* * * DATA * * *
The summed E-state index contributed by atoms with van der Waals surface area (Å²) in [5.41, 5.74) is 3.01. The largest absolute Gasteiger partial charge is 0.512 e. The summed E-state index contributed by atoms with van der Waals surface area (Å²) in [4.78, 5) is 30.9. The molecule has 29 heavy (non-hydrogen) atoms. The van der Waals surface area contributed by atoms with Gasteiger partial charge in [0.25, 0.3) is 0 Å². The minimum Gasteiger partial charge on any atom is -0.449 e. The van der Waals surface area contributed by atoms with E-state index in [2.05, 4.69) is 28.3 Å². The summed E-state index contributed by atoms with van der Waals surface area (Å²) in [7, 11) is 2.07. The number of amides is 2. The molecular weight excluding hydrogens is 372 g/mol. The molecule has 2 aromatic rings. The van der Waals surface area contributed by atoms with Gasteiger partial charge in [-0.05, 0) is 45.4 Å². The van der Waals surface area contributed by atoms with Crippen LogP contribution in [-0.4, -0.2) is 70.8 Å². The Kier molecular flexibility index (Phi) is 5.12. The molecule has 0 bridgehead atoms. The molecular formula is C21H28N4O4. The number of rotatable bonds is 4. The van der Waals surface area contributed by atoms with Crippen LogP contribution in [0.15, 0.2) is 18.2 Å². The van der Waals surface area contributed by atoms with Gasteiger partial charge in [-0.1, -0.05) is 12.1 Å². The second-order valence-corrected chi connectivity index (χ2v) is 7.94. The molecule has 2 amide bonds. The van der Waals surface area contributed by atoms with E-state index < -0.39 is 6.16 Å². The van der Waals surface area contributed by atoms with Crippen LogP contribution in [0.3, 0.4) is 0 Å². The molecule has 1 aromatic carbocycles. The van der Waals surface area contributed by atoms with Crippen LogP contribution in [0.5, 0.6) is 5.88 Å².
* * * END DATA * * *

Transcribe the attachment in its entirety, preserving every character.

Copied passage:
The summed E-state index contributed by atoms with van der Waals surface area (Å²) in [5.41, 5.74) is 3.01. The largest absolute Gasteiger partial charge is 0.512 e. The summed E-state index contributed by atoms with van der Waals surface area (Å²) in [4.78, 5) is 30.9. The molecule has 29 heavy (non-hydrogen) atoms. The van der Waals surface area contributed by atoms with Gasteiger partial charge in [0.25, 0.3) is 0 Å². The minimum Gasteiger partial charge on any atom is -0.449 e. The van der Waals surface area contributed by atoms with E-state index in [2.05, 4.69) is 28.3 Å². The summed E-state index contributed by atoms with van der Waals surface area (Å²) in [7, 11) is 2.07. The number of amides is 2. The molecular weight excluding hydrogens is 372 g/mol. The molecule has 2 aromatic rings. The van der Waals surface area contributed by atoms with Gasteiger partial charge in [-0.05, 0) is 45.4 Å². The van der Waals surface area contributed by atoms with Crippen LogP contribution in [-0.4, -0.2) is 70.8 Å². The Kier molecular flexibility index (Phi) is 5.12. The molecule has 0 bridgehead atoms. The molecular formula is C21H28N4O4. The number of rotatable bonds is 4. The van der Waals surface area contributed by atoms with Crippen LogP contribution in [0.15, 0.2) is 18.2 Å². The van der Waals surface area contributed by atoms with Gasteiger partial charge in [-0.1, -0.05) is 12.1 Å². The second-order valence-corrected chi connectivity index (χ2v) is 7.94. The molecule has 2 amide bonds. The van der Waals surface area contributed by atoms with E-state index < -0.39 is 6.16 Å². The van der Waals surface area contributed by atoms with Crippen LogP contribution in [0.3, 0.4) is 0 Å². The molecule has 1 aromatic carbocycles. The van der Waals surface area contributed by atoms with Crippen LogP contribution in [0.5, 0.6) is 5.88 Å².